The regional distribution is still quite stark, with the Tories winning 31 of their 40 seats in eastern, central, and southwestern Ontario, while the Liberals win 26 of their 30 in and around Toronto.

Note that this projection is based on the province-wide numbers. If it were regionally based (as the model will be when the next election rolls around), the NDP could do even better, winning more seats in the GTA and likely enough to put them narrowly ahead of the Tories.

The ace up their sleeve has to be Andrea Horwath, as she has an approval rating that is head-and-shoulders above her rivals. More than half, or 51%, approve of her, compared to 28% who disapprove. Still, one-in-five don't know what they think of her. New Democrats are almost unanimous, though: they give her an 80% approval rating.

Tim Hudak does worse among Tories, with 59% approval. Among Ontarians as a whole, he gets 27% approval to 53% disapproval. This is still a major problem for the PCs, just as Dalton McGuinty was a problem for the Liberals. His approval rating was 21% to 71% disapproval on the eve of his departure, with only 48% of Liberal supporters approving of him.

Will Ontarians warm up to Kathleen Wynne? Her numbers were improving as the convention approached. Only 8% of Ontarians thought she was the best choice to be OLP leader in November, improving to 23% in December and 25% just before the weekend. That still put her behind Pupatello (26%) and Kennedy (33%), but not by the same margins as in previous polls. Among Liberals, she was the choice of 27%, within the margin of error of Pupatello (28%) and Kennedy (33%). By that score, the Ontario Liberals did not make a bad choice.

Undoubtedly, a rash of polls will break out in the coming weeks as we try to gauge where the party stands now that Wynne is the premier and the province could potentially be heading to an election soon. If her numbers are good, we might see the NDP being a bit more amenable to compromise and the Liberal minority could survive. If her numbers are not, both Horwath and Hudak might turn the screws.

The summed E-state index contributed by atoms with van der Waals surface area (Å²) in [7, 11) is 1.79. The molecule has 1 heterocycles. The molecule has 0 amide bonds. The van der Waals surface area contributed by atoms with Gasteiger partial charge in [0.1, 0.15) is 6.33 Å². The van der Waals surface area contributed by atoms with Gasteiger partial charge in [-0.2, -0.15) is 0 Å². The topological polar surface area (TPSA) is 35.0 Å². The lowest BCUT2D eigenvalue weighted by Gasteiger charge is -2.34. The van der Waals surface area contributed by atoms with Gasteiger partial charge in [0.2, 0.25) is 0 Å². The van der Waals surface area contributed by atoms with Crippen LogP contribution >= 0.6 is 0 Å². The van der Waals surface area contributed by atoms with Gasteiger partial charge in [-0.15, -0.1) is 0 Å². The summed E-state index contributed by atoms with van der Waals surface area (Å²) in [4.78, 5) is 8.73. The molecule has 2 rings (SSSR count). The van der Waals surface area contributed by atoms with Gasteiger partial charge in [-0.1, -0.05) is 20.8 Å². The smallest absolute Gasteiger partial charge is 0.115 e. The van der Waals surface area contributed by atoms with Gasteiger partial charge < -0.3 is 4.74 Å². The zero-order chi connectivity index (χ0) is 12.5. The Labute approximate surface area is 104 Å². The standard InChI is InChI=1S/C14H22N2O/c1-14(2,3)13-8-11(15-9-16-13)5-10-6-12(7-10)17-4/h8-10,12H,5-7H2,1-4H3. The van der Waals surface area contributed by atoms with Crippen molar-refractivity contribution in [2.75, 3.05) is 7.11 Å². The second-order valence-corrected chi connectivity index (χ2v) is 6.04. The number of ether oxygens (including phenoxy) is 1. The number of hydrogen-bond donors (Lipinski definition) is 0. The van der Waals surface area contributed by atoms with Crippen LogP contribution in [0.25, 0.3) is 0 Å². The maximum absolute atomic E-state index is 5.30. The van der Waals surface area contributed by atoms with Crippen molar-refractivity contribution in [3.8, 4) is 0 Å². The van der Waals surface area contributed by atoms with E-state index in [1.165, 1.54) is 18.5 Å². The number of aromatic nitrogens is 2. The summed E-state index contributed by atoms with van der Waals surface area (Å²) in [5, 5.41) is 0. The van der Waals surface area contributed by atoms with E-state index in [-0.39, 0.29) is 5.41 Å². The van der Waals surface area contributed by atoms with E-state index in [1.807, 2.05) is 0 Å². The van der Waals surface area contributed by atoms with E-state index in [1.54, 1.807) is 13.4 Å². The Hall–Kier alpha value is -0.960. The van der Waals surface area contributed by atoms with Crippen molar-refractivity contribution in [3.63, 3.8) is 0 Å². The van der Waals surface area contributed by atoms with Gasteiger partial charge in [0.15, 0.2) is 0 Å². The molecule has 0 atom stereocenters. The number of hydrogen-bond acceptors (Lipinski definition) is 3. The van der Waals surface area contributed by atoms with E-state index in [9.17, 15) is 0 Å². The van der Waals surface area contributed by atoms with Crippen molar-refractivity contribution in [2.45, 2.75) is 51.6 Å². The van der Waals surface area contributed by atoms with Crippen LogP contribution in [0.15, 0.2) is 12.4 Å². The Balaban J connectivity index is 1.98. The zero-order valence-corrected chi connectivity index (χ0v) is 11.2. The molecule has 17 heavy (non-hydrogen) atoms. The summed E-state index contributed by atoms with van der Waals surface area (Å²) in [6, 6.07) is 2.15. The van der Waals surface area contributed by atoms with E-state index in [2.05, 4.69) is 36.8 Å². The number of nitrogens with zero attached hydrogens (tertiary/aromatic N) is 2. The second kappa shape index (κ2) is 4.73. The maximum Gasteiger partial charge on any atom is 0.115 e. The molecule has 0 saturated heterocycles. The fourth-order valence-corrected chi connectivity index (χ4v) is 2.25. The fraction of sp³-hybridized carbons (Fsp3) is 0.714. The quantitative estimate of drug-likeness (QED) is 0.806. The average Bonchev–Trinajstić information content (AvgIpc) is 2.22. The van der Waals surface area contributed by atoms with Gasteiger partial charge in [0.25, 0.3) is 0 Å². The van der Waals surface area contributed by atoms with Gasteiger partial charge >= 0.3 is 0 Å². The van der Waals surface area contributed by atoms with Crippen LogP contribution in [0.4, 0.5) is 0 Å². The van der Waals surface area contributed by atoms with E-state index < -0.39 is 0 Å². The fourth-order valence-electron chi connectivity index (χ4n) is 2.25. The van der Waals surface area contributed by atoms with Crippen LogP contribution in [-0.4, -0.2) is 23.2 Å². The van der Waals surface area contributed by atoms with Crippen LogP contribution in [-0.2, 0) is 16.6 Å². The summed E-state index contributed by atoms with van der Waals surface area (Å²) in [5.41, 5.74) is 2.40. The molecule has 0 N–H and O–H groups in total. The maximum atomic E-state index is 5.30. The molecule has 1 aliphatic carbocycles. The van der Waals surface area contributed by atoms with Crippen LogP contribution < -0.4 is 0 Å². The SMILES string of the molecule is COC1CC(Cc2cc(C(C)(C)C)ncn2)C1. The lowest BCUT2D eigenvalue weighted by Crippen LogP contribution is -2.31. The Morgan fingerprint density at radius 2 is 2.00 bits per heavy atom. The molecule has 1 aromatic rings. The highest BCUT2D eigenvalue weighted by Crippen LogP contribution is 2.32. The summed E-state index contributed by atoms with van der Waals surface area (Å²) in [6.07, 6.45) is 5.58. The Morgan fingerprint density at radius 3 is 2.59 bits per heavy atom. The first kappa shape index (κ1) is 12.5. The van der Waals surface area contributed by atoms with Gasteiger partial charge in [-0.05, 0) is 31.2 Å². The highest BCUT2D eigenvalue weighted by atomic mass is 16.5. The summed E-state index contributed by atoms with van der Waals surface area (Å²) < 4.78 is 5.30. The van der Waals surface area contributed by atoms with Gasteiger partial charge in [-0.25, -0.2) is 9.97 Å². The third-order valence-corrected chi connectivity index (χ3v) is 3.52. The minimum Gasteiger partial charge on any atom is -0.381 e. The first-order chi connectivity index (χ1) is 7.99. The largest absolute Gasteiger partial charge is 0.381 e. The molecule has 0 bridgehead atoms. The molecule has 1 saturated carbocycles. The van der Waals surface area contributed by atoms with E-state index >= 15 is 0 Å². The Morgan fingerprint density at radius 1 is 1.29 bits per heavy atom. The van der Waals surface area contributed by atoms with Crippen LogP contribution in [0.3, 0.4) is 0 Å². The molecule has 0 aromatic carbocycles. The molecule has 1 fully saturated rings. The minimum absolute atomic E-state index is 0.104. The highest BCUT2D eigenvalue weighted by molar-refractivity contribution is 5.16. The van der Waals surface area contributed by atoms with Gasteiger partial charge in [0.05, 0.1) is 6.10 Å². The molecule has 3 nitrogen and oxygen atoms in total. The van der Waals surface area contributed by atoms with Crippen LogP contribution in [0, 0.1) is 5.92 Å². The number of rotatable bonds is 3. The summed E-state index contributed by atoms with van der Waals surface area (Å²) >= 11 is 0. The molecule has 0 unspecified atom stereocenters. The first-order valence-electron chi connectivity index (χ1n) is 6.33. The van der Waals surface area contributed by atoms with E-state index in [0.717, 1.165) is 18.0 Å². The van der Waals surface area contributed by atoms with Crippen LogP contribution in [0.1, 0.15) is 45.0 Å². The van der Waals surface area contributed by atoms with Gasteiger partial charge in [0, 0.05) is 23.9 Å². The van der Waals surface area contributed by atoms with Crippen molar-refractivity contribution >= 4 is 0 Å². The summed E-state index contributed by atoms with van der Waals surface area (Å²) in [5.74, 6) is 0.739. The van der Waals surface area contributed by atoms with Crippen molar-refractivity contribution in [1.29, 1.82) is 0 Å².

22 comments:

  1. Éric, how do you account for Forum's bizarre seat distribution based on these levels of support (Lib & PC 40 seats each; NDP only 27)? Yours look a lot more believable given the numbers.

    Dom

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    1. I cannot. I've asked in the past about their methodology but have never gotten a response.

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    2. Quite honestly, it seems like Forum makes their seat projection numbers up out of thin air sometimes. I'm sure there is some kind of method going on, but these days it seems like the proportion of madness to method is increasing.

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    3. I believe they take their sample and break it down into sub-samples of each riding for their seat projection. If that's correct, then their seat projections are based on some VERY small samples.

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    4. No, that can't be - otherwise they'd project Green seats now and then. And we'd see a lot more volatility in their seat numbers.